Spring, 2005 & Fall, 2014
Paulding, Michigan is famous for the Paulding Lights! In 1966, some teenagers reported seeing mysterious lights near Paulding. Since then, a number of other folks have reported the same phenomenon, almost every night near Bond Falls. Legends arose, of course, including one that says the light comes from the swaying lantern held by the ghost of a railroad brakeman who was crushed when trying to stop a train (not too smart) from hitting some stalled rail cars on the track. Local residents claim that there were railroads that operated in the forest here as part of the logging industry over a hundred years ago, and they are now buried in the underbrush. Another legend claims it’s the ghost of an Indian dancing on the power lines.
In 2010, Syfy Channel’s Fact or Faked: Paranormal Files conducted an investigation and concluded that the Paulding Light was unexplained. However, students from Michigan Tech, Houghton, conducted their own investigation that same year, and were able to see auto headlights and tail lights when viewing the light through a telescope. The lights are refracted, and can be seen from several miles away. The students recreated the effect of the light by driving a car through a specific stretch of US45. Kind of makes you wonder just how smart those SyFy guys are.
So, pay a visit to Bond Falls Scenic Site, then stick around until night fall to see for yourself. We visited in the fall of 2014, but didn’t see any lights. Of course, we weren’t there after dark either.
Bond Falls is located on the middle branch of the Ontonagan River near Paulding, Michigan, halfway between Watersmeet and Bruce Crossing. If you are traveling from Minnesota to almost any place in the UP, you will pass nearby. It’s definitely worth a stop if you have the time, as it’s considered one of the best waterfalls in Michigan. There is an accessible boardwalk, with several viewing stations, so even my 91 year old father was able to enjoy it.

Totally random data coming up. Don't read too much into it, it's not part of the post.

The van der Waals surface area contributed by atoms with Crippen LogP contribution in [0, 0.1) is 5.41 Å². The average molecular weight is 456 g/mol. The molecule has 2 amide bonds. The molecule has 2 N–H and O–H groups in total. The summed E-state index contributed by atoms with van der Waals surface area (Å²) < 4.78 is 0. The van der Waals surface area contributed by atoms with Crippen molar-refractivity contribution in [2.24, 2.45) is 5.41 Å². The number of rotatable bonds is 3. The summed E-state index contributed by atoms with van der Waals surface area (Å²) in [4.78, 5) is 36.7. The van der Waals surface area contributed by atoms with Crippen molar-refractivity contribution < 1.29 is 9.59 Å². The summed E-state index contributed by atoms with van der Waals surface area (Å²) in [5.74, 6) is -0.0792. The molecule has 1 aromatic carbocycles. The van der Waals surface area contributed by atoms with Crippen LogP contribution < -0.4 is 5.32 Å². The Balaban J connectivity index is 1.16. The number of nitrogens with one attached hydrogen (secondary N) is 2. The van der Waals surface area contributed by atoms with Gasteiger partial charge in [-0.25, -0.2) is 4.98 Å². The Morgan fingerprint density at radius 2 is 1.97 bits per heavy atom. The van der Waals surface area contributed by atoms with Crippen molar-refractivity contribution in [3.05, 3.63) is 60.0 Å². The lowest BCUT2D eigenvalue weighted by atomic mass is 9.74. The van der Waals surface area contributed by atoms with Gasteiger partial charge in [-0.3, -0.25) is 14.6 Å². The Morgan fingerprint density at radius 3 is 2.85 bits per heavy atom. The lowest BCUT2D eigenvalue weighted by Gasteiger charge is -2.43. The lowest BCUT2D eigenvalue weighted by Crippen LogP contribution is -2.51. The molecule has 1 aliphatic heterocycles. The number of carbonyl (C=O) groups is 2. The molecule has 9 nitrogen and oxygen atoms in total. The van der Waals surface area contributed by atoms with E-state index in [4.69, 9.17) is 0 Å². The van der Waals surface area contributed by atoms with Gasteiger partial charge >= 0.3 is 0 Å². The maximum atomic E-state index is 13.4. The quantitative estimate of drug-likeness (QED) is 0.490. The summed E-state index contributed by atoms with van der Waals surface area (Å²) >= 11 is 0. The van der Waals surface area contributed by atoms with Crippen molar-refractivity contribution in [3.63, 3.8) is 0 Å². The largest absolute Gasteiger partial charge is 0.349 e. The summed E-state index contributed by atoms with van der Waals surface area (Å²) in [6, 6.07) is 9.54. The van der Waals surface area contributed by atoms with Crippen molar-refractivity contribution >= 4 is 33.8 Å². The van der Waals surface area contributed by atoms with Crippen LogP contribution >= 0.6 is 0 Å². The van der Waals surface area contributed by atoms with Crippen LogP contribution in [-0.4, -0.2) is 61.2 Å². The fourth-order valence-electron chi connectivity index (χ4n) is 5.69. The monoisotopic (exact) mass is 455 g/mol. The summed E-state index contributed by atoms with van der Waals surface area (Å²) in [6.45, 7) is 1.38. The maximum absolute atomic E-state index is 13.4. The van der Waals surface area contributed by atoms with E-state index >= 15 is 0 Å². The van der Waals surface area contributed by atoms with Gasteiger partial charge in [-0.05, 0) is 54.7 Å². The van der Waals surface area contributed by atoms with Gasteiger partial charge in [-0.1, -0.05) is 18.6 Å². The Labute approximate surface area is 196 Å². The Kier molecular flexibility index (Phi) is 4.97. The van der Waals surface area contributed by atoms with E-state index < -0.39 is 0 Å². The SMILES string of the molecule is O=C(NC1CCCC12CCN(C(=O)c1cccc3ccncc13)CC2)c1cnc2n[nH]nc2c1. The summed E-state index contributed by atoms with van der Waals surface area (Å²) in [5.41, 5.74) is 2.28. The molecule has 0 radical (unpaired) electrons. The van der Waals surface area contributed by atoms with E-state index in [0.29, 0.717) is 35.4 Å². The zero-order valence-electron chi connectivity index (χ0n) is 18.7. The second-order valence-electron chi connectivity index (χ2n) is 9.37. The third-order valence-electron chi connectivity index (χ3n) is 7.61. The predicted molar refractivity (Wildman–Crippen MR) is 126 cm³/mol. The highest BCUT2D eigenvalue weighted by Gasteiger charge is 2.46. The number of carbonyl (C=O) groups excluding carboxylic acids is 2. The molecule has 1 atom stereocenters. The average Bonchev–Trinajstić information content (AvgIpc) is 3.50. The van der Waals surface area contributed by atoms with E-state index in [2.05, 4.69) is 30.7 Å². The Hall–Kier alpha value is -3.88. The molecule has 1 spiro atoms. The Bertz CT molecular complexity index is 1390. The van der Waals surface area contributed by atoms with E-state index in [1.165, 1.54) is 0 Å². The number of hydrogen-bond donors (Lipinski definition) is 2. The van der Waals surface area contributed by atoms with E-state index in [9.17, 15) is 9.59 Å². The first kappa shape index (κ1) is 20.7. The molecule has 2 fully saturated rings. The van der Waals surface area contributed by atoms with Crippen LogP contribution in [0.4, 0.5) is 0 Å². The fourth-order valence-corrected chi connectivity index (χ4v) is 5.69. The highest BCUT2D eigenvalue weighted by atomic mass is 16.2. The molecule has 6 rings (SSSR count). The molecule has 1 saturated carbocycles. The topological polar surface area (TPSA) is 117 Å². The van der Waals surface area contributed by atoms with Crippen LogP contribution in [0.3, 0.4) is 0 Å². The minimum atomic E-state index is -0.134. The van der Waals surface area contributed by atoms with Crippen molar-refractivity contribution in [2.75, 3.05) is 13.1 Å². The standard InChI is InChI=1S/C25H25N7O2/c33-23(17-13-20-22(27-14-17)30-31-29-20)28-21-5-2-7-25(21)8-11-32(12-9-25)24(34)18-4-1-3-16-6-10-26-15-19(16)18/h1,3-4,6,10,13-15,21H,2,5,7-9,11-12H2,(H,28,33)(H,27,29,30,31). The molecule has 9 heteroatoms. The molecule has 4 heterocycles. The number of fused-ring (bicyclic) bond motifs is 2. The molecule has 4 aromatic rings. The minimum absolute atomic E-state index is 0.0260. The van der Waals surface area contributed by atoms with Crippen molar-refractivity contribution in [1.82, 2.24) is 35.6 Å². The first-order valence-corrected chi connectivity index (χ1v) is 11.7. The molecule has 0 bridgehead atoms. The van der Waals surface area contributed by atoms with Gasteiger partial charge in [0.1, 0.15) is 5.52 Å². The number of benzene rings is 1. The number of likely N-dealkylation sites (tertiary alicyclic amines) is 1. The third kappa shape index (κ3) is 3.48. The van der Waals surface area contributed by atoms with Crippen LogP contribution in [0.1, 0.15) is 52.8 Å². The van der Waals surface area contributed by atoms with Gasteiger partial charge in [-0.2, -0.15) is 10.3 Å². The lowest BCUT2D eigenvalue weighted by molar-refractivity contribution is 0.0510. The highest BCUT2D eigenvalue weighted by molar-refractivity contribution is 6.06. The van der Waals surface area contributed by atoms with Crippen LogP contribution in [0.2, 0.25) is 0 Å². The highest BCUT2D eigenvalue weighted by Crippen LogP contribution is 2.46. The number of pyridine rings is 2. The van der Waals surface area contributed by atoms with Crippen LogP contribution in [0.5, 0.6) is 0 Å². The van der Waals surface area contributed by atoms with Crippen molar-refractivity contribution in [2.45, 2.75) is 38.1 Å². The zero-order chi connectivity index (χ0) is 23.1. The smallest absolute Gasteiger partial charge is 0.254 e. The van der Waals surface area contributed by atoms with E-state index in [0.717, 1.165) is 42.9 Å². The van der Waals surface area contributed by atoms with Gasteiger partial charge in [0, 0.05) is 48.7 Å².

The steady flow of water over is controlled by a hydroelectric dam operated by the Upper Peninsula Power Company. The water drops in a series of cascades from about 50 feet in height, across a width of almost 100 feet. The 2,100 acre lake above the dam is prized for its fish: bluegill, muskie, northern pike and walleye, among others.
Also on the middle branch of the Ontonagan River, but with no legendary lights that I’m aware of, and about six miles downriver from Bond Falls, is Agate Falls Scenic Site, which we visited in the spring of 2005. I had erroneously identified them as Morgan Falls near Marquette, Michigan a few days ago. Mea culpa. My bad. I’ve gone back to correct that earlier post.
Agate Falls are created as the river flows over an extended shelf of terraced sandstone, resulting in a broad band of interlacing cascades and small falls that drop nearly 40 feet. They’re fairly accessible as well, with a viewing platform. You can also view the falls from an old railroad trestle that’s now part of a snowmobile trail.
Be sure to take a look at the historic Agate Falls Bridge on Michigan Hwy 28. Built in 1930, and rehabilitated in 1992, it has been designated a Michigan Historic Civil Engineering Landmark. It’s a steel deck arch bridge, one of two in the Upper Peninsula, and considered one of the most beautiful bridges designed by the Michigan State Highway Department.